As the gap widens between rich and poor in Britain, the effects of austerity on our society become impossible to ignore. People now sleep under my local railway bridge in full view of passers by and it is impossible to go shopping without a beggar asking you for money “for a cup of tea”. Here in the London borough of Haringey, one of the most deprived areas in the country, is a Catholic Worker hostel where refugees and migrants are fed and sheltered by volunteers. All the men (women are housed in a converted farm outside London) have no documents and are not allowed to work by law. They are provided with food and a bed in shared rooms in a converted church, and it is there that I met Nora Ziegler, one of the team of volunteers that run the show.
I had met Nora before, both at the bible study class that meets here and at the 2015 London Anarchist Book Fair where she gave a very well-received talk on “radical hospitality”. I started by asking her what her political views were and how they affected her religious views. Although she had been on a few protests and had a Christian background she told me she had never thought seriously about the connections between her faith and politics until she did a course at college on radical Islamic and Christian philosophies. There she heard about Tolstoy for the first time and set about reading his classic work “The kingdom of God is within you”. She also dipped into another Russian writer, Peter Kropotkin, a (non-Christian) anarchist. These radical, not to say revolutionary, perspectives made sense to Nora who started looking for ways in which she could apply her faith using non-violent means to help bring about social justice.
Her search led her to the Catholic Worker house where she eventually moved in as one of the team. She told me that she felt “called” to work there, even though it turned out not to be quite what she expected. For example there were conflicts over issues of race, class, gender and hierarchy. Nora spoke of growing and learning how to live in a community with very diverse people, and of the value of regular prayer. She also liked reading the writings of Dorothy Day, one of the founders of the movement in the American depression in the 1930s.
I asked her if it wasn’t paradoxical that a pacifist/anarchist institution such as the Catholic Workers should bear the name of church that sported a rigid hierarchy. She grinned broadly and said she didn’t know much about the church as she wasn’t a Catholic, but she had learned more about the history of the Catholic church since being part of the CW and found that there is a long history of dissent, struggle and community building from the grassroots within the church. She sees the CW movement as part of that tradition. Could the CW movement be construed as anti-welfare state? After all Peter Maurin, one of its founders supported the philosophy of Personalism, where society’s needy were supported by individual acts of charity throughout the community and not by a massive state bureaucracy funded by taxes, such as we have in the UK. Nora said that people should freely take a personal responsibility for those less fortunate than themselves. It was good to create spaces where life was valued so that people could undertake voluntary work for others. She felt strongly that in a capitalist society, work done by mothers and carers wasn’t valued. She foresaw a day when violence was eradicated from society and the welfare state was not needed any more. It was vital to build relations of trust, thus enabling the members of each each community to rely on one another and to run their own affairs without depending on the state.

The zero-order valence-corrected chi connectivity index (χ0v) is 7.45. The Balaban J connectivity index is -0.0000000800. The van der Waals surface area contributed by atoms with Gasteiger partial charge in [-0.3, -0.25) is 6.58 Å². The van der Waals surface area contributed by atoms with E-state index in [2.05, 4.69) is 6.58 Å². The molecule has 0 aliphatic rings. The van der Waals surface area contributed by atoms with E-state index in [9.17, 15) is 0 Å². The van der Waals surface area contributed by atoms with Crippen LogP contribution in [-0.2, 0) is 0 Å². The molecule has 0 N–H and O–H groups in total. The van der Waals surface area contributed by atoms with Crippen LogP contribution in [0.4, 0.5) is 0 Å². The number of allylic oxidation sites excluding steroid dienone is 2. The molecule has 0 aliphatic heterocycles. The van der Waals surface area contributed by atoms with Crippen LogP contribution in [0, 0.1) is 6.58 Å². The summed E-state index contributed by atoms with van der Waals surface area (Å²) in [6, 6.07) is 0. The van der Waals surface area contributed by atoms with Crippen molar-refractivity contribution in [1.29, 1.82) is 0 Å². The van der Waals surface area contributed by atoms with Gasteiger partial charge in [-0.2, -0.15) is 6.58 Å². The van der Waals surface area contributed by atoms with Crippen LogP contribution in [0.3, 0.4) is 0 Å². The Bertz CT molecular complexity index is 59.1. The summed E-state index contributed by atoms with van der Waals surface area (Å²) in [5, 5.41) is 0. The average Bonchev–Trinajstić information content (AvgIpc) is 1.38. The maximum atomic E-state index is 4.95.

I knew Nora had just returned from delivering aid to the camps in Calais, France. When I asked her about it there was a long silence. The hundreds of refugees and migrants trapped in this squalid tent city on the coast near the crossing point to England are there as a result of government decisions. The French government won’t give them solid houses to live in and the British government won’t let them cross the Channel. On the bright side, Nora told me that people in the camp were pulling together, and had opened little restaurants and built a beautiful church. Even though the police arrested and intimidated at will, people there still had faith and cared for each other. Like the London Catholic Workers they made the best of what they found. Even though they lived a life without any privileges people still felt empowered and had a positive take on what was happening.
Nora had come to feel that both the guests at the hostel where she worked and the inhabitants of the camp were poor because we were rich. Her increased awareness had made her see that there is a sense in which we are rich and free at their expense. She was more aware of this in her present job than she had been while a privileged student at uni. She had been forced to think about the injustices that she might be complicit in. For example the British government, acting on our behalf, had implemented strict border controls to keep the desperate and the needy from ever getting to these shores. Some refugees and migrants had died as a direct result of these measures. This strong motivating force has led to Nora getting involved with marches for justice, peace vigils and protests in solidarity with refugees in London, as well as trying to make the hostel more a place of healing.
In Calais a young Afghan said to her that he wanted to come to England so that he could be “free”. This was rather ironic to Nora as she sees her freedom as existing only because others are not free. She wishes to unlearn her privileges, to stand in solidarity with those who are destitute; or, in her words “to put her body where she wants her heart to be.”
To find out more about the team and the guests at the London Catholic Worker, or to make a donation to their work, go online to http://www.londoncatholicworker.org